“Autonomous vehicles could support seniors maintaining their independence while also ensuring the safety of other drivers and civilians. Autonomous vehicles represent a less-contentious solution than mandatory driver re-testing for seniors. In every case, the AVs could help our seniors access the doctor and personal care appointments, food, supplies and community gatherings essential to healthy and happy living,” Berwick said.
But she noted that many seniors living at the Spring Hills facility have not embraced technology and may be turned off by the idea due to fears about how it would work.
“Thoughtful consideration would need to be put into seniors’ training and comfort with the autonomous features of autonomous vehicles—as well as how to assess seniors’ cognitive function and ability to use the tech successfully. Rather than feel like they need to ‘catch up’ to this technology, seniors would need to feel it was developed with them in mind, too,” Berwick explained.
Rob Wunsche, director of technology planning and new mobility at DENSO International America, said he definitely thinks using autonomous vehicles for elderly and disabled transportation is a viable idea.
There is already a clear need for these populations to be able to be transported safely to locations, according to Wunsche, who added that the current options for the elderly are not great. But he noted that the cost may be prohibitive and that it would need to be tested in restricted environments.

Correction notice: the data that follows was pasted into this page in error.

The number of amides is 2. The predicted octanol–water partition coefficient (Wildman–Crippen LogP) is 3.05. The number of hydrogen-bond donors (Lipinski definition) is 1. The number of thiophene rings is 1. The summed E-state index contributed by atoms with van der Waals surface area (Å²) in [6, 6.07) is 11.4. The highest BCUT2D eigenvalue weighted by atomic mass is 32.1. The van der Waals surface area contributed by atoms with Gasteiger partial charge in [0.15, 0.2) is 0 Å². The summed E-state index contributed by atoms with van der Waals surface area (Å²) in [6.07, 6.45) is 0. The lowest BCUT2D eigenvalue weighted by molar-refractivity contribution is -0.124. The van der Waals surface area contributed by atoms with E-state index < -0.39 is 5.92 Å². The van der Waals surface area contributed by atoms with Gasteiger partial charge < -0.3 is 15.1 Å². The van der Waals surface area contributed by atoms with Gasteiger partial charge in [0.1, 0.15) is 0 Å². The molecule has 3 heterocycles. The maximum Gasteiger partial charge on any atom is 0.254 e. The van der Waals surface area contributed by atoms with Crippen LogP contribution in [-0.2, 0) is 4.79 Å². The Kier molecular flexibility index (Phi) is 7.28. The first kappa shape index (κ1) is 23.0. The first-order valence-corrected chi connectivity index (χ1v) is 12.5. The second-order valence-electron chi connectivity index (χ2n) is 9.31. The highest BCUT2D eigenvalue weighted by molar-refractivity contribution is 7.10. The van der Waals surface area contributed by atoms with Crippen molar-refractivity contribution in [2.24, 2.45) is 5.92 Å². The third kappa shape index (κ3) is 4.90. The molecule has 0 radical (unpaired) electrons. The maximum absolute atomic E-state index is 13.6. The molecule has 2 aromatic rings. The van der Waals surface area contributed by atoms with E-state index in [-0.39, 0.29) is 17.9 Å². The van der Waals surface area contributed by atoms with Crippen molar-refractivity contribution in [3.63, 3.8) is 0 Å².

“The most obvious use would be medical transport for the elderly. There are already businesses serving this market, often paid by health insurance companies, but the quality of service can vary, sometimes forcing people to wait hours and hours for their pickup, even though it was pre-scheduled. AVs, which offer consistent and reliable performance, could help reduce these occurrences. Also, the biggest operational cost to these companies is the driver, so AVs represent a potential cost efficiency opportunity,” Wunsche said.
“If we consider the fear of technology adoption, the elderly and disabled demographic may represent one of the biggest challenges. AVs must be a safe and comfortable experience. It’s possible that some remote monitoring and even conversation to a remote person could be a way to quickly build trust in the technology, bring a human element to the experience and add another layer of safety.”
Karen Panetta, a fellow at the Institute of Electrical and Electronics Engineers, echoed those remarks, writing in an email that many free and low-cost transportation options for seniors and the disabled require too much lead time in terms of scheduling and are not flexible.
“Autonomous vehicles would allow more flexibility, more efficient scheduling and, perhaps, even more private availability because so many vehicles would be deployed versus depending on resource-constrained organizations, like senior centers or veterans administration support,” Panetta said.
“This would also make traveling more affordable, so people could come and go frequently directly to and from their home versus needing to walk to a bus stop or train station that may not leave them at the doorstep of their final destination. People want independence and really do not like imposing on their family and/or friends to get them to their appointments.”